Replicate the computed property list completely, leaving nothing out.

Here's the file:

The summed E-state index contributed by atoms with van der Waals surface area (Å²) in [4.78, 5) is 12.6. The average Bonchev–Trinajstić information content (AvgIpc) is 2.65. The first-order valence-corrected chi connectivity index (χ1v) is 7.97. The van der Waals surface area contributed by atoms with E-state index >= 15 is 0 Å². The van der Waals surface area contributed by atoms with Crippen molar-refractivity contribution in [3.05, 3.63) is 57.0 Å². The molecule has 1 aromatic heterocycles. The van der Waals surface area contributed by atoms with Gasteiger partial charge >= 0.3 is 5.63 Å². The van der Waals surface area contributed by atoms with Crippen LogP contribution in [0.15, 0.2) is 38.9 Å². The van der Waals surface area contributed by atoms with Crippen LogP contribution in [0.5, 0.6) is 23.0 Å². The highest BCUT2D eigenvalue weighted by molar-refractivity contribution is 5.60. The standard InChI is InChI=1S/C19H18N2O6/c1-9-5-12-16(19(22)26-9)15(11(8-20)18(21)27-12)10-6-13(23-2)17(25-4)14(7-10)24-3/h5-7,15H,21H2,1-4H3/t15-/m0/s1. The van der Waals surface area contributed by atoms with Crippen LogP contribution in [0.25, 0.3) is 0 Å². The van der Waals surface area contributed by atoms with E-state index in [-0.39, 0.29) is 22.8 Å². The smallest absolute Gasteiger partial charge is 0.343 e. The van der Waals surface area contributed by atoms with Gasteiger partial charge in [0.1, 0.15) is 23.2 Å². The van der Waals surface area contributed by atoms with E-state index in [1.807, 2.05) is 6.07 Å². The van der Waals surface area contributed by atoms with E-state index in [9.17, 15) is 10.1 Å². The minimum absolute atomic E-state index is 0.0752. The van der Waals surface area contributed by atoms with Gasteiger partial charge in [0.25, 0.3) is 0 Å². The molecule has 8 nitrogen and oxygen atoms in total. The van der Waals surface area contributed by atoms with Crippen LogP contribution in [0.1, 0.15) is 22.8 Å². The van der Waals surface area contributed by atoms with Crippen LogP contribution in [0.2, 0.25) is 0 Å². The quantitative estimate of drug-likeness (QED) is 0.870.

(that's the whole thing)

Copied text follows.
The summed E-state index contributed by atoms with van der Waals surface area (Å²) in [4.78, 5) is 12.6. The average Bonchev–Trinajstić information content (AvgIpc) is 2.65. The first-order valence-corrected chi connectivity index (χ1v) is 7.97. The van der Waals surface area contributed by atoms with E-state index >= 15 is 0 Å². The van der Waals surface area contributed by atoms with Crippen molar-refractivity contribution in [3.05, 3.63) is 57.0 Å². The molecule has 1 aromatic heterocycles. The van der Waals surface area contributed by atoms with Gasteiger partial charge >= 0.3 is 5.63 Å². The van der Waals surface area contributed by atoms with Crippen LogP contribution in [0.15, 0.2) is 38.9 Å². The van der Waals surface area contributed by atoms with Crippen LogP contribution in [0.5, 0.6) is 23.0 Å². The highest BCUT2D eigenvalue weighted by molar-refractivity contribution is 5.60. The standard InChI is InChI=1S/C19H18N2O6/c1-9-5-12-16(19(22)26-9)15(11(8-20)18(21)27-12)10-6-13(23-2)17(25-4)14(7-10)24-3/h5-7,15H,21H2,1-4H3/t15-/m0/s1. The van der Waals surface area contributed by atoms with Crippen LogP contribution in [0.25, 0.3) is 0 Å². The van der Waals surface area contributed by atoms with E-state index in [-0.39, 0.29) is 22.8 Å². The smallest absolute Gasteiger partial charge is 0.343 e. The van der Waals surface area contributed by atoms with Gasteiger partial charge in [0.1, 0.15) is 23.2 Å². The van der Waals surface area contributed by atoms with E-state index in [1.807, 2.05) is 6.07 Å². The van der Waals surface area contributed by atoms with E-state index in [9.17, 15) is 10.1 Å². The minimum absolute atomic E-state index is 0.0752. The van der Waals surface area contributed by atoms with Gasteiger partial charge in [0.25, 0.3) is 0 Å². The molecule has 8 nitrogen and oxygen atoms in total. The van der Waals surface area contributed by atoms with Crippen LogP contribution in [0.1, 0.15) is 22.8 Å². The van der Waals surface area contributed by atoms with Crippen LogP contribution in [0.2, 0.25) is 0 Å². The quantitative estimate of drug-likeness (QED) is 0.870.